If you or someone you love has had to talk to me or read anything I've written in the last few months, you've probably had to put up with me getting overly excited about body mechanics and movement. You are probably entitled to an apology, and if I work up a little contrition for it, I'll get on that. I am a little carried away right now, but it's been so much fun. I have had my own thinking challenged, and it as allowed me to challenge others (specifically my patients). The best part for me is seeing my own nagging injuries improve, as well as seeing patients get better. It really feels good to move better!
The downside to all of this studying is that I can't turn it off. I see people standing or walking, and I want to run up to them and excitedly tell them some simple things that they could do to move better and decrease adaptations that lead to restriction and injury. My dad suggested that I could do a PTWB kind of thing "PT Without Borders", to which I said, "It's more like PT Without Boundaries" and nobody wants that! It's kind of frustrating to see some simple fixes that people aren't doing, and knowing some of the problems they are creating for themselves both now and later.
There are several things that are keeping us from moving like we should. The primary one is that we don't know what some of the things are that we could be doing to move better. The second one is that they do take some work. As Chesterton might say, it's not that moving better has been tried and found wanting; it's been found difficult and left untried. Initially, there is work, yes. But in the long run, it opens up opportunities that people don't even know are out there!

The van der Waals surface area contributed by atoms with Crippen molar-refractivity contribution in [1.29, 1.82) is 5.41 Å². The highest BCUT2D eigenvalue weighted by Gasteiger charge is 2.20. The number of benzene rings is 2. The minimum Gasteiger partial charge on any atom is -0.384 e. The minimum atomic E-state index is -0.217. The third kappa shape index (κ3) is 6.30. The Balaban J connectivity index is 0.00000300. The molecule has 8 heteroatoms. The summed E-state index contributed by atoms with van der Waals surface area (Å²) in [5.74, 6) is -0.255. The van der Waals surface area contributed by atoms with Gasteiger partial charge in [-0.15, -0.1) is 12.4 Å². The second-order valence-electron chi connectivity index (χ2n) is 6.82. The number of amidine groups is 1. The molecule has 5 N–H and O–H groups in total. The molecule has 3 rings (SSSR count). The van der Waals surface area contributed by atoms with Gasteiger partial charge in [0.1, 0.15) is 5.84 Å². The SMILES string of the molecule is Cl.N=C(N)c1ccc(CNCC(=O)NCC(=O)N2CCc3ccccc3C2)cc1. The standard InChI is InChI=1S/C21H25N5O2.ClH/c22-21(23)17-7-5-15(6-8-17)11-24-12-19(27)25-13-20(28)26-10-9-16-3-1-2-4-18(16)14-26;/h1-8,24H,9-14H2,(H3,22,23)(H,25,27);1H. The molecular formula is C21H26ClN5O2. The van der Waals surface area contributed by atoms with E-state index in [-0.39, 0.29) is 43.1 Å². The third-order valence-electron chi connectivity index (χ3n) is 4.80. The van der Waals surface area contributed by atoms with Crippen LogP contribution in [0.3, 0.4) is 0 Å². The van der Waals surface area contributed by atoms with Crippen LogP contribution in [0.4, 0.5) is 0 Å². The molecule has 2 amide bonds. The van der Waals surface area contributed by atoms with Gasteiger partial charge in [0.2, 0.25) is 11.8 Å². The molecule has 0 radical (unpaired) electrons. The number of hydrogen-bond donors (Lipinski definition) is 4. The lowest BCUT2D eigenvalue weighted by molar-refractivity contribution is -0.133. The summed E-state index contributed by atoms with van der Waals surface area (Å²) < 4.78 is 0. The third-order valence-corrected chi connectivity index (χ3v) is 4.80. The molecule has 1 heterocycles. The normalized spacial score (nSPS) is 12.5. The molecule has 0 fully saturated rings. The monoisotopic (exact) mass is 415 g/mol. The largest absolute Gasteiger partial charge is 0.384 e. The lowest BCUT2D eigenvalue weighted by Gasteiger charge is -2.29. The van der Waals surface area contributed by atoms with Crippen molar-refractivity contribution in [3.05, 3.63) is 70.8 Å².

All the time I hear, "Well, I reached (whatever age) and I'm just falling apart now" or, "I'm older, so things don't work like they used to." Argh! I think that is a load of crap. Not horse crap, elephant crap. We're talking huge mounds, people! We don't fall apart and stop working well because we get older, we fall apart and stop working well because we move badly, and even though our bodies do a great job of putting up with our poor movement, eventually it catches up with us and injury happens.
One thing that I have noticed in my own personal work that I have been doing is that each of the steps I've taken has led me to be a little more grounded, often in some very literal ways. I'm thinking that's what I want to do for Lent, is to keep working on being more grounded physically as well as spiritually. Physically, I think I will give up the chairs in my house for Lent (but I won't be the weirdo that sits on the floor in public). Spiritually, that's going to mean getting more connected with a faith community, and putting a renewed emphasis on daily Mass and confession at least monthly.
Here's the other thought that I've had, though. Is there any chance that any of you are interested in some posts a couple of times a week about different things that you can work on to move better? Like I said, one of the biggest obstacles to moving better is knowing what to do and where to start. I'm more than happy to share some of the more simple things as well as links to other resources if you're interested.